A native of British Columbia, Dr. Henry Blackaby has been a Baptist pastor, evangelist, and denominational leader for more than 40 years. He is best known to Christians the world over as the author of the 1990 book Experiencing God, which has sold seven million copies and been translated into more than 45 languages. Two other books, Experiencing God Together and Experiencing God Day-by-Day, both won the Gold Medallion Award. He is founder and president emeritus of Blackaby Ministries International. Though officially retired, Dr. Blackaby still travels the world offering counsel, support, and inspiration to Christian pastors, business leaders, and missionaries. He and his wife, Marilynn, reside near Atlanta, Georgia.
Opening Doors With ‘The Keys of the Kingdom’
How have cultural attitudes toward Christianity changed in America over your lifetime?
History is always changing. It’s never static. There are some who are trying to remove the Christian influence from everything – that seems to have gone wild, and in almost every direction. Wherever the Christian influence is exerted, there’s always, in our day, going to be some individual or group that’s going to rise up against it.
But, as a Christian, you have the keys to the Kingdom of Heaven. So you have the opportunity to open doors that have been closed and locked to the Gospel. Those may be the doors of a nation, a business, a part of the community. But God’s people have been given by God the keys to the Kingdom … and those keys will set people free, wherever you use them. Do you think most pastors are using those keys effectively?
Churches and denominations have an opportunity to shape the nation, but how they do it is critical. You need to follow biblical principles. Some key people, like James Dobson, are working to enlist pastors to influence their communities, but in a biblical way. But you don’t have many pastors attuned to that. Most pastors are evangelism-oriented, not transformation-oriented. They’ll go to meetings about evangelism, but not about transformation.
That’s why, everywhere I go, I’ll nearly always have a gathering of pastors, and try to lay on their heart what they could become, if they would only look at Scripture, and the way Christ wants to change the world. And I say to them: you need to be alert, and be aware, and be involved. Listen to groups like the Alliance Defense Fund, and let them tell you what’s going on where you are, so that you can have the most effective legal involvement in transforming society, and know how to respond. What advice would you offer to pastors who are looking to lead their churches to greater involvement in confronting the issues that impact their community?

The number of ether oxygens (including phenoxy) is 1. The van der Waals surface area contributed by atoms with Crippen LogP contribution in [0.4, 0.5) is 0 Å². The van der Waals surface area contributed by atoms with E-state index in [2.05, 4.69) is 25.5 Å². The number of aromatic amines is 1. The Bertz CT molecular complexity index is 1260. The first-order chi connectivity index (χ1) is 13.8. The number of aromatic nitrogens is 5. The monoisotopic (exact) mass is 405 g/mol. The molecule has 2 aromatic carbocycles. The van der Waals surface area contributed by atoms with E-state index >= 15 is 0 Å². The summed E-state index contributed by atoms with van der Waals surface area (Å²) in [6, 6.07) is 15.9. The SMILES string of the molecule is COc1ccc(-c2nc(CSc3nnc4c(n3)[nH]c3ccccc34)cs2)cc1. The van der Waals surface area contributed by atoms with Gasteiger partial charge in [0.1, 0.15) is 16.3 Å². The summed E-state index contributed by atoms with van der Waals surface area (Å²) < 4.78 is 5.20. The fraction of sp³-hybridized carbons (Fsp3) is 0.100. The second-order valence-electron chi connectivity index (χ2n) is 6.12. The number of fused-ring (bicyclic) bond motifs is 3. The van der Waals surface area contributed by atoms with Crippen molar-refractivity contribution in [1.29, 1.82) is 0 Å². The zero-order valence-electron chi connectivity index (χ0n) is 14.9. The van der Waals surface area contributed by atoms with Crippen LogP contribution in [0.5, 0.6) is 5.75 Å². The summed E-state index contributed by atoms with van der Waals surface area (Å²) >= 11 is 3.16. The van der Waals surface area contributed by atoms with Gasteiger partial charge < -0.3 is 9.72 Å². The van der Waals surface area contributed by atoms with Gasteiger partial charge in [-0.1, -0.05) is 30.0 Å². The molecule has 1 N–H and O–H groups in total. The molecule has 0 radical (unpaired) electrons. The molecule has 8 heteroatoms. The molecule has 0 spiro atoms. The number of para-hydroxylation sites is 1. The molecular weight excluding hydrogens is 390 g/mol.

Jesus said we, and we alone, are the salt and the light in the community. So if there’s something that’s decaying – we’re the salt. If there’s darkness that seems to be increasing – we’re the light. I feel that if there’s a time when we need to be the salt and the light, it’s now.
"Jesus said we, and we alone, are the salt and the light in the community.” Dr. Henry Blackaby
Be very alert. As a pastor, encourage and instruct your people to be very alert. Have gatherings together where you discuss the issues that are being faced in the school system, the textbooks in the school system, the legal decisions being made, or the moral issues that are being faced. The Alliance Defense Fund is a very, very helpful resource for a pastor.
God has put people in your church who can help address the issues of your community. He’s also put organizations like the Alliance Defense Fund alongside of the church and the pastors. So I’d encourage you to be the shepherds over the people of God, to guide them to green pastures, still waters … and the paths of righteousness, for His name’s sake. Why do you stress the importance of pastors working together across denominational lines?
I feel the pastors need to be alerted to what’s happening, and to have their spiritual antennas out, and to become involved with their local ministerial alliance. When that alliance speaks with a corporate voice, it is very strong. In my years as a pastor, I was part of a ministerial alliance that did that. We were not just evangelical churches, but the United Methodist Church, the Lutherans, the Presbyterians – the whole bunch. When we spoke, we had a huge influence … because you put all the members of all those churches together, and you touch the whole city. How would you describe the work of the Alliance Defense Fund?
The Alliance Defense Fund is a seismograph, to catch the first trembling and movement against the Christian faith in our society, and to do it with a unique legal perspective. It’s a very quiet, but a very effective movement. They have Christ at the center of what they’re doing, and they want to help God’s people to understand and adjust to the anti-Christian approach that seems so rampant in our day. If you’re a pastor, ADF is a great partner with you. I’ve known them from the beginning, I know them now, and I believe that God would have us link our lives together.